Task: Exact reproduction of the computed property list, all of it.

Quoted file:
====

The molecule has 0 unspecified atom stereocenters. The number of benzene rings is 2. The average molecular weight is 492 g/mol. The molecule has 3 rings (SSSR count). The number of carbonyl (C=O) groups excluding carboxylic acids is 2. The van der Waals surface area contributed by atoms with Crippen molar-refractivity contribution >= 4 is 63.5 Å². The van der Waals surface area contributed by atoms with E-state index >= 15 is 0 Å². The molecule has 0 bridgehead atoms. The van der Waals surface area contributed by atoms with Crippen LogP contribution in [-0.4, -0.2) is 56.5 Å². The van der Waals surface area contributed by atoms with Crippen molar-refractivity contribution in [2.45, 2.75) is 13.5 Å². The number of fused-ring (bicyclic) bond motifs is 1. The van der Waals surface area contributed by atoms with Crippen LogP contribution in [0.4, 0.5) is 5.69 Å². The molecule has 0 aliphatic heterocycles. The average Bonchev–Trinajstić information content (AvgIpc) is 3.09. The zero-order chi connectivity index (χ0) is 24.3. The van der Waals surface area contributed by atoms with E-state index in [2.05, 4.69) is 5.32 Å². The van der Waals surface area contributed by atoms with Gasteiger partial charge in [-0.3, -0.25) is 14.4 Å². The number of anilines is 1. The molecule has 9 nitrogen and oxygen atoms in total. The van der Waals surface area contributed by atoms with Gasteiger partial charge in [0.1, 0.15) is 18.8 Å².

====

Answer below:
The molecule has 0 unspecified atom stereocenters. The number of benzene rings is 2. The average molecular weight is 492 g/mol. The molecule has 3 rings (SSSR count). The number of carbonyl (C=O) groups excluding carboxylic acids is 2. The van der Waals surface area contributed by atoms with Crippen molar-refractivity contribution >= 4 is 63.5 Å². The van der Waals surface area contributed by atoms with E-state index >= 15 is 0 Å². The molecule has 0 bridgehead atoms. The van der Waals surface area contributed by atoms with Crippen LogP contribution in [-0.4, -0.2) is 56.5 Å². The van der Waals surface area contributed by atoms with Crippen molar-refractivity contribution in [2.45, 2.75) is 13.5 Å². The number of fused-ring (bicyclic) bond motifs is 1. The van der Waals surface area contributed by atoms with Crippen LogP contribution in [0.4, 0.5) is 5.69 Å². The molecule has 0 aliphatic heterocycles. The average Bonchev–Trinajstić information content (AvgIpc) is 3.09. The zero-order chi connectivity index (χ0) is 24.3. The van der Waals surface area contributed by atoms with E-state index in [2.05, 4.69) is 5.32 Å². The van der Waals surface area contributed by atoms with Gasteiger partial charge in [-0.3, -0.25) is 14.4 Å². The number of anilines is 1. The molecule has 9 nitrogen and oxygen atoms in total. The van der Waals surface area contributed by atoms with Gasteiger partial charge in [0.1, 0.15) is 18.8 Å².